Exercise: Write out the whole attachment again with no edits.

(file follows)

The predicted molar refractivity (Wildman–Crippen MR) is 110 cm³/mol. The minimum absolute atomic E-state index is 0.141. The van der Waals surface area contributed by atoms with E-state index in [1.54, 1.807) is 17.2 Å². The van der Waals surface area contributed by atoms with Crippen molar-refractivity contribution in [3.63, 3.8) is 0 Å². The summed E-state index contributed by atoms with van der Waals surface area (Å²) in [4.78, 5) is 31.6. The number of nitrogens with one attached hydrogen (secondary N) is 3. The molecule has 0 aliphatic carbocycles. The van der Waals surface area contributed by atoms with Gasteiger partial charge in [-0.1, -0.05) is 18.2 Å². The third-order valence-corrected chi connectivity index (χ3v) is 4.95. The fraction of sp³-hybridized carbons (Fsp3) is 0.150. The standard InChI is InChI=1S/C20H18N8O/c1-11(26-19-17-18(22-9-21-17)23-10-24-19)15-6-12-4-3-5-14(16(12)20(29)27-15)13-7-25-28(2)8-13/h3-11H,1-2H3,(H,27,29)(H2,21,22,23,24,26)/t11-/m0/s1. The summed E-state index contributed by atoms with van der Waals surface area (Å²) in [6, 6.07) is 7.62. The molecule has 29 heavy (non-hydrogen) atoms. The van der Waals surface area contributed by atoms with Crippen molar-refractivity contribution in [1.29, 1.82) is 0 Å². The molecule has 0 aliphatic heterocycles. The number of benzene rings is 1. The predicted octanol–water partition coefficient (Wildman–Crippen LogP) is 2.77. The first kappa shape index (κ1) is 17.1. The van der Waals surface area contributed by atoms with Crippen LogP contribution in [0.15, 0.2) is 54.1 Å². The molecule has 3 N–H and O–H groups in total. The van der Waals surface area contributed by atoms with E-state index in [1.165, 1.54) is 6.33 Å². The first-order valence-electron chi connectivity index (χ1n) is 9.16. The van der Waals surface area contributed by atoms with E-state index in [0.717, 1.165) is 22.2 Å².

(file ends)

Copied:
The predicted molar refractivity (Wildman–Crippen MR) is 110 cm³/mol. The minimum absolute atomic E-state index is 0.141. The van der Waals surface area contributed by atoms with E-state index in [1.54, 1.807) is 17.2 Å². The van der Waals surface area contributed by atoms with Crippen molar-refractivity contribution in [3.63, 3.8) is 0 Å². The summed E-state index contributed by atoms with van der Waals surface area (Å²) in [4.78, 5) is 31.6. The number of nitrogens with one attached hydrogen (secondary N) is 3. The molecule has 0 aliphatic carbocycles. The van der Waals surface area contributed by atoms with Gasteiger partial charge in [-0.1, -0.05) is 18.2 Å². The third-order valence-corrected chi connectivity index (χ3v) is 4.95. The fraction of sp³-hybridized carbons (Fsp3) is 0.150. The standard InChI is InChI=1S/C20H18N8O/c1-11(26-19-17-18(22-9-21-17)23-10-24-19)15-6-12-4-3-5-14(16(12)20(29)27-15)13-7-25-28(2)8-13/h3-11H,1-2H3,(H,27,29)(H2,21,22,23,24,26)/t11-/m0/s1. The summed E-state index contributed by atoms with van der Waals surface area (Å²) in [6, 6.07) is 7.62. The molecule has 29 heavy (non-hydrogen) atoms. The van der Waals surface area contributed by atoms with Crippen molar-refractivity contribution in [1.29, 1.82) is 0 Å². The molecule has 0 aliphatic heterocycles. The number of benzene rings is 1. The predicted octanol–water partition coefficient (Wildman–Crippen LogP) is 2.77. The first kappa shape index (κ1) is 17.1. The van der Waals surface area contributed by atoms with Crippen LogP contribution in [0.15, 0.2) is 54.1 Å². The molecule has 3 N–H and O–H groups in total. The van der Waals surface area contributed by atoms with E-state index in [1.165, 1.54) is 6.33 Å². The first-order valence-electron chi connectivity index (χ1n) is 9.16. The van der Waals surface area contributed by atoms with E-state index in [0.717, 1.165) is 22.2 Å².